Time to prepare properties ahead of the bushfire season

Representatives from Embersafe demonstrate how its fire suppression agent could help protect infrastructure threatened by fire.
Representatives from Embersafe demonstrate how its fire suppression agent could help protect infrastructure threatened by fire.

With bushfire season approaching now is the time for residents to prepare their properties and put in place a bushfire plan in case of an emergency.

Last summer, Injidup and Yallingup residents fled their homes when an arsonist lit multiple fires that sparked a police investigation.

A bushfire on the outskirts of Perth destroyed 86 homes travelling 26 kilometres from its source within four days. A man was charged by police for allegedly using an axel grinder which is believed to have sparked and caused the blaze.

Department of Fire and Emergency Services Lower South West acting superintendent Nathan Hall said the national seasonal bushfire outlook for summer, which was expected to be finalised next month, would provide an overview of the likely conditions forecast for the Western Australia bushfire season.

"However, all it takes is for one hot and windy day for a bushfire to rapidly escalate and threaten life and property and everyone needs to take the time to prepare for bushfire season," he said.

"Having a bushfire plan will help you take action and avoid making last-minute decisions that could prove deadly during a bushfire.

"If you live near bushland you need to prepare your property for the bushfire season.

"Prepare your home and clear the immediate area around your home by pruning trees, cutting long grass, clearing your gutters and removing rubbish.

"Install a mesh guard on your evaporative air conditioner and block any gaps under floor spaces, in the roof and under eaves to keep sparks and embers out.

"If you intend to conduct any planned burning as part of your fire preparations, it's vital you create a burn plan using the Burn SMART checklist and Burn SMART Guide."

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Mr Hall said residents should always contact their local government before burning to check the rules or regulations for the area and the time of year.

"It is also recommended you have an emergency kit ready to go in case you are evacuated or cut off during a bushfire including essential supplies such as a battery operated radio," he said.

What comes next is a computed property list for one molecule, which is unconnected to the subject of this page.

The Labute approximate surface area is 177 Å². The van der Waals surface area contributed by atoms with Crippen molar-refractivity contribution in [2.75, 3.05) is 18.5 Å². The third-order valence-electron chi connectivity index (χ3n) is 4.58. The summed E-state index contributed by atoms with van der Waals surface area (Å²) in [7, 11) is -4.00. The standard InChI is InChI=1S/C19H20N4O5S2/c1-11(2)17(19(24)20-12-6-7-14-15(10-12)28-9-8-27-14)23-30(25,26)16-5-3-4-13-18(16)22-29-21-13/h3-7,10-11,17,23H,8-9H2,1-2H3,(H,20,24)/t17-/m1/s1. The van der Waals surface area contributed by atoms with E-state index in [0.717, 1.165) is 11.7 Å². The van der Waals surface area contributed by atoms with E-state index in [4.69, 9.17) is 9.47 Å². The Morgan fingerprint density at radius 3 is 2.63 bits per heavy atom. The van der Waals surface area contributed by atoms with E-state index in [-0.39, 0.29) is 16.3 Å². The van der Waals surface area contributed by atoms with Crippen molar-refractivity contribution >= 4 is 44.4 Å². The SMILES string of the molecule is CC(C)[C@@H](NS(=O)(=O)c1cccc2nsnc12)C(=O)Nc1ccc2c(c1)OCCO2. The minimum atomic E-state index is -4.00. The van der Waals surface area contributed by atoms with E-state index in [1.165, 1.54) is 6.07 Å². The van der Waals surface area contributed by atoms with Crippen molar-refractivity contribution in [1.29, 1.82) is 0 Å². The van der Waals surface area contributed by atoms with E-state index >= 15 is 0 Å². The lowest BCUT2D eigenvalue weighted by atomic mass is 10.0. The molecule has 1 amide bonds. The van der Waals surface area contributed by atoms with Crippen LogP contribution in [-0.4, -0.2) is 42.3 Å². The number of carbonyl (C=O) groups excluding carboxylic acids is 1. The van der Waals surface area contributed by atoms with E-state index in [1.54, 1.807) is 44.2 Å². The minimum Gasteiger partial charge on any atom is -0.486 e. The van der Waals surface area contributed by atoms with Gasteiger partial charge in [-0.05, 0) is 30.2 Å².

"You should only stay and defend your property if you are well-prepared and have independent power and water supplies.

"There is a range of equipment needed including an independent water supply of at least 20,000 litres, a generator and sufficient fuel to power a pump and a firefighting or pressure pump that can operate up to 400 litres per minute flow and is shielded from high temperature.

"For a complete list of recommended equipment and information about preparing your property visit dfes.wa.gov.au/bushfire."

Last week representatives from a company called Embersafe were in Yallingup to demonstrate to residents how its fire suppression agent could help prevent structures from burning in a fire.

Embersafe operations manager Barrie McKinnon said the product was developed in the US and was widely used there and across Europe.

"It is gaining momentum in the mining industry here," he said.

Mr McKinnon said their product was an encapsulating agent that reduced the flammability of structures and surrounding bushland.

"You could have a sprinkler system on your home that would disperse the product onto the building and surrounding bushland that would nullify the fire and stop ember attacks," he said.

"You cannot guarantee everything but it is the best way to prevent it, you could have ember attacks from up to five kilometres away.

"Sometimes people have infrared and heat detecting sensors on their properties, it depends on your budget.

"It is hard to see five kilometres away through a forest but people can have heat sensors on their boundary lines or install reticulation systems for fire suppression."

Natural Hazards Research Australia chief executive Dr Richard Thornton said they knew from their research that one of the best things people could do for bushfire preparation was to make a bushfire plan and discuss it with their family.

"Don't be vague of the details in your plan and account for worst case scenarios, " he said.

"If you're leaving early, what are your triggers to leave? Where will you go, and how will you get there? Think about multiple routes in case roads are blocked.

"This applies not just to residents, but travellers too, especially during holiday times.

"Our research also shows it is important to include your children in planning to help them prepare, and don't forget about your pets, animals and livestock too."